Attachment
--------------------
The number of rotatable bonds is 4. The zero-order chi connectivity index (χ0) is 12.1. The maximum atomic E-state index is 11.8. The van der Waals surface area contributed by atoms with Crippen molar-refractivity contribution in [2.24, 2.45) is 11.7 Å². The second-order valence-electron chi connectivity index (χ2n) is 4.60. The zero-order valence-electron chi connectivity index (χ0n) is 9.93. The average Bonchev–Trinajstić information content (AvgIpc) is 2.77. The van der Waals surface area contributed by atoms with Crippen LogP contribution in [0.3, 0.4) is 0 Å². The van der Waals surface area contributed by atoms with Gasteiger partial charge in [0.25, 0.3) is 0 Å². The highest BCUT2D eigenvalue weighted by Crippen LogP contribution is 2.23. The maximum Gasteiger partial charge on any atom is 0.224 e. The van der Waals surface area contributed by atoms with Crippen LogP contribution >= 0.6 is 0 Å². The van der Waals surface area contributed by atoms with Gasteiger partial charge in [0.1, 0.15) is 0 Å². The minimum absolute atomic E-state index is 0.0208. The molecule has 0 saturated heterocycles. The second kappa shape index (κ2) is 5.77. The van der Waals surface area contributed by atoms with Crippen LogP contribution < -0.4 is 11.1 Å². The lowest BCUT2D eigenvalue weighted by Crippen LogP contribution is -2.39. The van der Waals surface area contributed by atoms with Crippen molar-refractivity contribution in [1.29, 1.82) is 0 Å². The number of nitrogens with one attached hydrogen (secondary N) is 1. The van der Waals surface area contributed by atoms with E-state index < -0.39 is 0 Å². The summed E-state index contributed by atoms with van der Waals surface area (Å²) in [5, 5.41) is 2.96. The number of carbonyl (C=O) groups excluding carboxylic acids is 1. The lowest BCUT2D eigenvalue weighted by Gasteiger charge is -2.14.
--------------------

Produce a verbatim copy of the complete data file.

The number of rotatable bonds is 4. The zero-order chi connectivity index (χ0) is 12.1. The maximum atomic E-state index is 11.8. The van der Waals surface area contributed by atoms with Crippen molar-refractivity contribution in [2.24, 2.45) is 11.7 Å². The second-order valence-electron chi connectivity index (χ2n) is 4.60. The zero-order valence-electron chi connectivity index (χ0n) is 9.93. The average Bonchev–Trinajstić information content (AvgIpc) is 2.77. The van der Waals surface area contributed by atoms with Crippen LogP contribution in [0.3, 0.4) is 0 Å². The van der Waals surface area contributed by atoms with Gasteiger partial charge in [0.25, 0.3) is 0 Å². The highest BCUT2D eigenvalue weighted by Crippen LogP contribution is 2.23. The maximum Gasteiger partial charge on any atom is 0.224 e. The van der Waals surface area contributed by atoms with Crippen LogP contribution >= 0.6 is 0 Å². The van der Waals surface area contributed by atoms with Gasteiger partial charge in [0.1, 0.15) is 0 Å². The minimum absolute atomic E-state index is 0.0208. The molecule has 0 saturated heterocycles. The second kappa shape index (κ2) is 5.77. The van der Waals surface area contributed by atoms with Crippen LogP contribution < -0.4 is 11.1 Å². The lowest BCUT2D eigenvalue weighted by Crippen LogP contribution is -2.39. The van der Waals surface area contributed by atoms with Crippen molar-refractivity contribution in [1.29, 1.82) is 0 Å². The number of nitrogens with one attached hydrogen (secondary N) is 1. The van der Waals surface area contributed by atoms with E-state index < -0.39 is 0 Å². The summed E-state index contributed by atoms with van der Waals surface area (Å²) in [5, 5.41) is 2.96. The number of carbonyl (C=O) groups excluding carboxylic acids is 1. The lowest BCUT2D eigenvalue weighted by Gasteiger charge is -2.14.